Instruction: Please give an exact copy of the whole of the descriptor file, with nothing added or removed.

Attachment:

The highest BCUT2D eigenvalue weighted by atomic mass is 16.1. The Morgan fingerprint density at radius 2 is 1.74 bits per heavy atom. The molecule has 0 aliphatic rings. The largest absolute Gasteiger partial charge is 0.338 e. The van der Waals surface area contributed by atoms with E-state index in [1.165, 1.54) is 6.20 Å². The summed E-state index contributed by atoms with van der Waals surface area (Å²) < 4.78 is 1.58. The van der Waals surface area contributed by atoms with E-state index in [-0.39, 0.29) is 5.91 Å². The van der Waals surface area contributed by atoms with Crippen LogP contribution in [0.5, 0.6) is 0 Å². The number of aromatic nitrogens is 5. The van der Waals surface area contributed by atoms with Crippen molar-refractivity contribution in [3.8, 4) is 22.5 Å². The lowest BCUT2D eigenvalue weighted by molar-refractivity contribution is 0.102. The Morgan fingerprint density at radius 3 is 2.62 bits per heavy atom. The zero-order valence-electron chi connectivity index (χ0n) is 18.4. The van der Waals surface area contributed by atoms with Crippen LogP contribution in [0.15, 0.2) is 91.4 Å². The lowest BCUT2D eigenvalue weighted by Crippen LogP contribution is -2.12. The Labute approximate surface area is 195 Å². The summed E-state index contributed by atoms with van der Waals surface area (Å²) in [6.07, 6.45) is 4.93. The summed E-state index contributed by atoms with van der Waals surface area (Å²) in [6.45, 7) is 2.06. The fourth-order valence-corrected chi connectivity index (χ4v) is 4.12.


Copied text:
The highest BCUT2D eigenvalue weighted by atomic mass is 16.1. The Morgan fingerprint density at radius 2 is 1.74 bits per heavy atom. The molecule has 0 aliphatic rings. The largest absolute Gasteiger partial charge is 0.338 e. The van der Waals surface area contributed by atoms with E-state index in [1.165, 1.54) is 6.20 Å². The summed E-state index contributed by atoms with van der Waals surface area (Å²) < 4.78 is 1.58. The van der Waals surface area contributed by atoms with E-state index in [-0.39, 0.29) is 5.91 Å². The van der Waals surface area contributed by atoms with Crippen LogP contribution in [0.5, 0.6) is 0 Å². The number of aromatic nitrogens is 5. The van der Waals surface area contributed by atoms with Crippen molar-refractivity contribution in [3.8, 4) is 22.5 Å². The lowest BCUT2D eigenvalue weighted by molar-refractivity contribution is 0.102. The Morgan fingerprint density at radius 3 is 2.62 bits per heavy atom. The zero-order valence-electron chi connectivity index (χ0n) is 18.4. The van der Waals surface area contributed by atoms with Crippen LogP contribution in [0.15, 0.2) is 91.4 Å². The lowest BCUT2D eigenvalue weighted by Crippen LogP contribution is -2.12. The Labute approximate surface area is 195 Å². The summed E-state index contributed by atoms with van der Waals surface area (Å²) in [6.07, 6.45) is 4.93. The summed E-state index contributed by atoms with van der Waals surface area (Å²) in [6.45, 7) is 2.06. The fourth-order valence-corrected chi connectivity index (χ4v) is 4.12.